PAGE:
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No Games Chicago Update
33 Days To Decision
Daily News

August 29, 2009
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Open letter
to the IOC
"Why you don't want to give the Olympics to Chicago"

Dear Member of the International Olympic Committee: 

Sometimes a simple letter to the editor from an average citizen is worth more than all the reporting and editorializing that we have been sending you.

This letter appeared in the Chicago Tribune yesterday.

Library closed

The city that furloughs

August 28, 2009

"The city that works" is what Richard J. Daley dubbed Chicago. How sad would he have been to have seen our recent "reduced-service" day, with all but emergency services closed to Chicago's taxpayers and citizens.

Can we have any better example of the abject fiscal failure his son Richard M. has been as mayor than these reduced-service days? They show us that it's obviously a lot easier being mayor when the cash is flowing in during market and real estate bubbles.

However, it's quite another thing to be prepared for the times when those days have ended. After all, isn't that what we elect a mayor for, to make such preparations that would allow city services to continue during the bad times as well as during the good?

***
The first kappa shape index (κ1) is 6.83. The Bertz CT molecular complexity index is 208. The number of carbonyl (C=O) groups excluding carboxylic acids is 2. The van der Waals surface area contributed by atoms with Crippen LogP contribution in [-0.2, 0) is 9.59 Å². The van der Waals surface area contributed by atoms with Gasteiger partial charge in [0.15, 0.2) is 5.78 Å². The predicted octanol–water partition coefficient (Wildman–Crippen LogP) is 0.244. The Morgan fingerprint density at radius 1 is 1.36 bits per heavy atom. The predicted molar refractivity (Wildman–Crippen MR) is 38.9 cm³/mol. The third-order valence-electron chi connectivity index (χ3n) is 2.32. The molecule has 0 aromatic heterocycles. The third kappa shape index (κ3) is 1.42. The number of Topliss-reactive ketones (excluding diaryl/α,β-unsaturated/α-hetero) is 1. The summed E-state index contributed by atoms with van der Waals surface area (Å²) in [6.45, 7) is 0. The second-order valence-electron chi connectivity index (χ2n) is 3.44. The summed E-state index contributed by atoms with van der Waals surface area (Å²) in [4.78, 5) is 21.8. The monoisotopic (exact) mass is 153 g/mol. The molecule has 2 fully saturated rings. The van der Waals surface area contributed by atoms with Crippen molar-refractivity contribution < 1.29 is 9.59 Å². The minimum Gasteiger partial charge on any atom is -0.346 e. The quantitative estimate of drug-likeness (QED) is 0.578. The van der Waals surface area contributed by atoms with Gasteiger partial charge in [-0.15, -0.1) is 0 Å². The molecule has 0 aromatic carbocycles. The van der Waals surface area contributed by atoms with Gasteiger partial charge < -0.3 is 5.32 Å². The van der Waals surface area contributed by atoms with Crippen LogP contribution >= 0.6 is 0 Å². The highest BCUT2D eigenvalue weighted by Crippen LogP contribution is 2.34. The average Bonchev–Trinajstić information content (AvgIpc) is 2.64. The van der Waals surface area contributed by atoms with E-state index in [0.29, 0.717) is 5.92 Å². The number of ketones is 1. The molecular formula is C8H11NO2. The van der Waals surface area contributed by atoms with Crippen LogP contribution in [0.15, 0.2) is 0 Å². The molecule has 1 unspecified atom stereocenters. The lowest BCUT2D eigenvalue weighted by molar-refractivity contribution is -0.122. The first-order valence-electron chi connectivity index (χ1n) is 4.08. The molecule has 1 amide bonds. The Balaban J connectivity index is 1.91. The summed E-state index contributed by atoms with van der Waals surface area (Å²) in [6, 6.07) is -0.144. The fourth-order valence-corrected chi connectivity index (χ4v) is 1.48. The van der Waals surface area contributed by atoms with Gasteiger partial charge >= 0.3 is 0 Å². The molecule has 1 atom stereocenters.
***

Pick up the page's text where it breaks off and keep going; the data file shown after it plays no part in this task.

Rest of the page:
But, the history of the second Daley administration has never been one of preparations. It has been a history of do it on the fly, grab the quick buck, plug the hole in the dike and pray.

An example is taking cents on the dollar for parking meter or airport deals and then patting yourself on the back for your ingenuity.

Right now, the only long-term plan Mayor Daley seems to have, for anything, is Olympics, Olympics, Olympics.

What we do to pay for the needs of Chicago's citizens, between 2016 and now, though, no one seems to know, especially Richard M. Daley.

Most insulting is that the $25 million in TIF funds Daley just gave away to United Airlines, from Chicago taxpayers' pockets, to move into the unblighted Willis Tower, would have paid to keep city workers working all three of this year's scheduled reduced-service days, three times over.

-- Walter R. Kowalczyk, Chicago